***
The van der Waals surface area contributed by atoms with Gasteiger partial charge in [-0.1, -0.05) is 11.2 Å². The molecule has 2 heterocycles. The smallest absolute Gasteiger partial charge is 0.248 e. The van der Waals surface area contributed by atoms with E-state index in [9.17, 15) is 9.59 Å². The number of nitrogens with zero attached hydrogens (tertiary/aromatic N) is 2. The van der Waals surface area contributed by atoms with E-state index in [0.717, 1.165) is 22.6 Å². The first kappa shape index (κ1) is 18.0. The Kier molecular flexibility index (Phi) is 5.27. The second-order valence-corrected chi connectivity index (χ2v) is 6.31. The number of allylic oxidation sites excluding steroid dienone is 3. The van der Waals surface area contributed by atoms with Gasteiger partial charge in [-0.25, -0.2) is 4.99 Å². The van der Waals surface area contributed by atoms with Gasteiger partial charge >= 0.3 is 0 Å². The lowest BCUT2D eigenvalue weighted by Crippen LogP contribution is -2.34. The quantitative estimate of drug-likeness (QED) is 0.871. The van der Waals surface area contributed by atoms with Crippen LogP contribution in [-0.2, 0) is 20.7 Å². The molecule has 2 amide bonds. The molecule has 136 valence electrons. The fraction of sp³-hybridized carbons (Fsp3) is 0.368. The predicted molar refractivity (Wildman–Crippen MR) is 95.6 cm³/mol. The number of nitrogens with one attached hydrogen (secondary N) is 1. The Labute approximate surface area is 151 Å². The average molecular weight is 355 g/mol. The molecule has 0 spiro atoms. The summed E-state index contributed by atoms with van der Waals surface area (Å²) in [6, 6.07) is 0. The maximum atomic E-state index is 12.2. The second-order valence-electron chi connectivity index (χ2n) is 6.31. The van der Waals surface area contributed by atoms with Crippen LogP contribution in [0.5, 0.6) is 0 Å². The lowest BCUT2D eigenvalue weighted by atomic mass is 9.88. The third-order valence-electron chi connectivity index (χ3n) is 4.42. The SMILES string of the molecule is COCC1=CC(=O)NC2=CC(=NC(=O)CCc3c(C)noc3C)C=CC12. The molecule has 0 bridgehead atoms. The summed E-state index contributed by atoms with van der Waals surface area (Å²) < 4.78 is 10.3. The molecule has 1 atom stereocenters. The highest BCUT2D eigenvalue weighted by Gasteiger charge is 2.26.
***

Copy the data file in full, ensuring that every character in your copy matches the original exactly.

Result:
The van der Waals surface area contributed by atoms with Gasteiger partial charge in [-0.1, -0.05) is 11.2 Å². The molecule has 2 heterocycles. The smallest absolute Gasteiger partial charge is 0.248 e. The van der Waals surface area contributed by atoms with E-state index in [9.17, 15) is 9.59 Å². The number of nitrogens with zero attached hydrogens (tertiary/aromatic N) is 2. The van der Waals surface area contributed by atoms with E-state index in [0.717, 1.165) is 22.6 Å². The first kappa shape index (κ1) is 18.0. The Kier molecular flexibility index (Phi) is 5.27. The second-order valence-corrected chi connectivity index (χ2v) is 6.31. The number of allylic oxidation sites excluding steroid dienone is 3. The van der Waals surface area contributed by atoms with Gasteiger partial charge in [-0.25, -0.2) is 4.99 Å². The van der Waals surface area contributed by atoms with Gasteiger partial charge >= 0.3 is 0 Å². The lowest BCUT2D eigenvalue weighted by Crippen LogP contribution is -2.34. The quantitative estimate of drug-likeness (QED) is 0.871. The van der Waals surface area contributed by atoms with Crippen LogP contribution in [-0.2, 0) is 20.7 Å². The molecule has 2 amide bonds. The molecule has 136 valence electrons. The fraction of sp³-hybridized carbons (Fsp3) is 0.368. The predicted molar refractivity (Wildman–Crippen MR) is 95.6 cm³/mol. The number of nitrogens with one attached hydrogen (secondary N) is 1. The Labute approximate surface area is 151 Å². The average molecular weight is 355 g/mol. The molecule has 0 spiro atoms. The summed E-state index contributed by atoms with van der Waals surface area (Å²) in [6, 6.07) is 0. The maximum atomic E-state index is 12.2. The second-order valence-electron chi connectivity index (χ2n) is 6.31. The van der Waals surface area contributed by atoms with Crippen LogP contribution in [0.5, 0.6) is 0 Å². The lowest BCUT2D eigenvalue weighted by atomic mass is 9.88. The third-order valence-electron chi connectivity index (χ3n) is 4.42. The SMILES string of the molecule is COCC1=CC(=O)NC2=CC(=NC(=O)CCc3c(C)noc3C)C=CC12. The molecule has 0 bridgehead atoms. The summed E-state index contributed by atoms with van der Waals surface area (Å²) < 4.78 is 10.3. The molecule has 1 atom stereocenters. The highest BCUT2D eigenvalue weighted by Gasteiger charge is 2.26.